- I use product ideas, as well as, materials and resources that we used during the unit of instruction to fill the board. I am very strategic about what I place where. I want each student to have to demonstrate their knowledge with a variety of tasks, including practice and review, product creation, and critical thinking and problem solving. Read more about product creation here.
- I also offer an opportunity for students to submit their own product creation idea. Students love this because it provides an additional layer of differentiation and creativity.
- I create instruction sheets for all of the products and compile all necessary materials in a central location so that students have access to the necessary materials.
- After I create the menu, I review it with the students and allow them to ask questions before setting them loose to work on their own.
Freebie Alert! Grab a freebie copy of the menu above here or by clicking on the image above!
Activity 3: Weight Logic
This is one of my favorite challenges! Logic puzzles help students develop solid critical thinking and problem-solving skills in the early grades. This is essential to support higher-level mathematics in the later ones.
To complete the weight logic puzzles, students use the sum of the symbols shown on the scale to determine the value of each symbol. For many students, this task seems simple. You guess and check the values until you find a combination that works. But that level of thinking is just the beginning. The real critical thinking comes in when students use strategies, other than guess and check, to determine the value of each fruit.
For example, on puzzle #5 (to the top right), if students recognize that the watermelon and two strawberries on the left side are included in the two pieces of watermelon and two strawberries on the right side, they can subtract the 10 on the left from the 12 on the right to see that the leftover watermelon slice has a value of 2. Once they know that, they can determine the value of the strawberry. How’s that for fostering algebraic thinking in elementary school!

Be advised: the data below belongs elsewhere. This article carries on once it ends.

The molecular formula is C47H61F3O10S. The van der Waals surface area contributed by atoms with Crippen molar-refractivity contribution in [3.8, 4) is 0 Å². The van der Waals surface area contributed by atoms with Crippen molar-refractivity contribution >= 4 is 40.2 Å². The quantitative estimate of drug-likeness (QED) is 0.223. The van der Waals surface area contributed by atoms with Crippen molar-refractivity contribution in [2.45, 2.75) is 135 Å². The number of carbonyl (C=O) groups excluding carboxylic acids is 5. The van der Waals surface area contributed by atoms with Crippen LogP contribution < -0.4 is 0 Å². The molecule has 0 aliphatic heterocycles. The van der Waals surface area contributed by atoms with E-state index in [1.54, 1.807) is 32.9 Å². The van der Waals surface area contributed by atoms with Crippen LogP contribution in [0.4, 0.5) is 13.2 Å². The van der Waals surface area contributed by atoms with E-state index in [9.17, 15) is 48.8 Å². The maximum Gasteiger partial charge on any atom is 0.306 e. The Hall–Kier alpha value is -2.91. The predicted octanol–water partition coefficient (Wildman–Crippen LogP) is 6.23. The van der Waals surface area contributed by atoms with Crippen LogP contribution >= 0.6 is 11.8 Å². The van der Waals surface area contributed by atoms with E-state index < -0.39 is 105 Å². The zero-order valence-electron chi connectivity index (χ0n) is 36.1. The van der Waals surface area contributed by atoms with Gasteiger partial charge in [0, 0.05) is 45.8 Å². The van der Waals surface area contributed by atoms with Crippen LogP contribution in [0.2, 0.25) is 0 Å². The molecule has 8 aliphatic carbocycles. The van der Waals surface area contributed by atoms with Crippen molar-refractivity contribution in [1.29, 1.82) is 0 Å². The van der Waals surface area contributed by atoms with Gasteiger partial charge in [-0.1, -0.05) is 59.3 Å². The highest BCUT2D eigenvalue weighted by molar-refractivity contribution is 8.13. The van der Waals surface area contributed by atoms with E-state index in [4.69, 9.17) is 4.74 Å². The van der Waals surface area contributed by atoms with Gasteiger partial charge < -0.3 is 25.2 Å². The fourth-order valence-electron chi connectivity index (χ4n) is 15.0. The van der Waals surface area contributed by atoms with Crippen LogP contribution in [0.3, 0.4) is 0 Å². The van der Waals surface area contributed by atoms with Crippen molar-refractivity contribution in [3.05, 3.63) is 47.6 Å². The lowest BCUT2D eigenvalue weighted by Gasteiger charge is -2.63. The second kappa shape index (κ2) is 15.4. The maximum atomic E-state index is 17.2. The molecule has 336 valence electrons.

For puzzle #6 (to the bottom left), students recognize that there are three watermelon slices on the right whose total value must be a multiple of three. The only multiple of three that is less than five is 3. If students subtract 3 from 5, then you discover the value of the bunch of grapes is 2 and the value of the lemon slice is 1. Students can then double-check their values using the left side to see if their solution works.
How awesome would our students be if they could articulate that level of thinking? It will take time for students to arrive at these solutions, but once they’ve mastered guess and check, encourage them to look for other ways to solve the problem. Be sure to have students share their solution strategies with other classmates as well.
Freebie Alert! Grab a freebie copy of Weight Logic with Fruit here!
Activity 4: Boggle Math
The next activity is called Boggle Math—similar to the traditional Boggle game except that students create number sentences instead of words. What I love about this activity is that it can be used for several days because students keep challenging themselves to find combinations of numbers that will create a number sentence.
Here’s how it works: